Love-hungry teenagers and archaeologists agree: dating is hard.
But while the difficulties of single life may be intractable, the challenge of determining the age of prehistoric artifacts and fossils is greatly aided by measuring certain radioactive isotopes.
Paleontology seeks to map out how life evolved across geologic time.
Collins English Dictionary - Complete & Unabridged 2012 Digital Edition © William Collins Sons & Co. 1979, 1986 © Harper Collins Publishers 1998, 2000, 2003, 2005, 2006, 2007, 2009, 2012 Cite This Source (rā'dē-ō-mět'rĭk) A method for determining the age of an object based on the concentration of a particular radioactive isotope contained within it.For inorganic materials, such as rocks containing the radioactive isotope rubidium, the amount of the isotope in the object is compared to the amount of the isotope's decay products (in this case strontium).If one knows how much of this radioactive material was present initially in the object (by determining how much of the material has decayed), and one knows the half-life of the material, one can deduce the age of the object.There's a small amount of radioactive carbon-14 in all living organisms.Though still heavily used, relative dating is now augmented by several modern dating techniques.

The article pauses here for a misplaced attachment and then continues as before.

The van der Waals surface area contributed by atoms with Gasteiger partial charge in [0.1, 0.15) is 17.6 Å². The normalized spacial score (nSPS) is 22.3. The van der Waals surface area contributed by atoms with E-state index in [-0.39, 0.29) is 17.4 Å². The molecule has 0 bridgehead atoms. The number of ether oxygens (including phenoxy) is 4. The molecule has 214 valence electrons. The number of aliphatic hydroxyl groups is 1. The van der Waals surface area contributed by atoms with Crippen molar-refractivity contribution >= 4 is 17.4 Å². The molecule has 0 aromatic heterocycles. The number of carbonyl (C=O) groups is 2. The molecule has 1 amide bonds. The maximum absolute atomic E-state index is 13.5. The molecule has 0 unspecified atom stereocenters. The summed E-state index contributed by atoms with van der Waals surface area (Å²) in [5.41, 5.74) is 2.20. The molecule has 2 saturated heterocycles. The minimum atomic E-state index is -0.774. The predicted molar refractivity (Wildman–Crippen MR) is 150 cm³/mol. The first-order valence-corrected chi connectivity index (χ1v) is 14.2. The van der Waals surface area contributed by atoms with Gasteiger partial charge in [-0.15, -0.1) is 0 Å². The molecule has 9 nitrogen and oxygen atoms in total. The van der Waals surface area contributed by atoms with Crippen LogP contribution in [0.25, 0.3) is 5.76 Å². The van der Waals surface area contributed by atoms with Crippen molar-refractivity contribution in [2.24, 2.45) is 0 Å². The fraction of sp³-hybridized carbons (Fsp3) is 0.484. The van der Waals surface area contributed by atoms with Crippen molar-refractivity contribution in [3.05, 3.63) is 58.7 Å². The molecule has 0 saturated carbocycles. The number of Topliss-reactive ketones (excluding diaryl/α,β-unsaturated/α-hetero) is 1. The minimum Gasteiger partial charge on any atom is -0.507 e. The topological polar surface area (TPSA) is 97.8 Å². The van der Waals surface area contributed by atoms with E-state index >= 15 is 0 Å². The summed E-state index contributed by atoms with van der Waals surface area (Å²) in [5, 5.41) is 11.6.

Radiocarbon dating involves determining the age of an ancient fossil or specimen by measuring its carbon-14 content.When they die no new carbon-14 is taken in by the dead organism.The carbon-14 it contained at the time of death decays over a long period of time.Strata are differentiated from each other by their different colors or compositions and are exposed in cliffs, quarries, and river banks.These rocks normally form relatively horizontal, parallel layers, with younger layers forming on top.Until this century, relative dating was the only technique for identifying the age of a truly ancient object.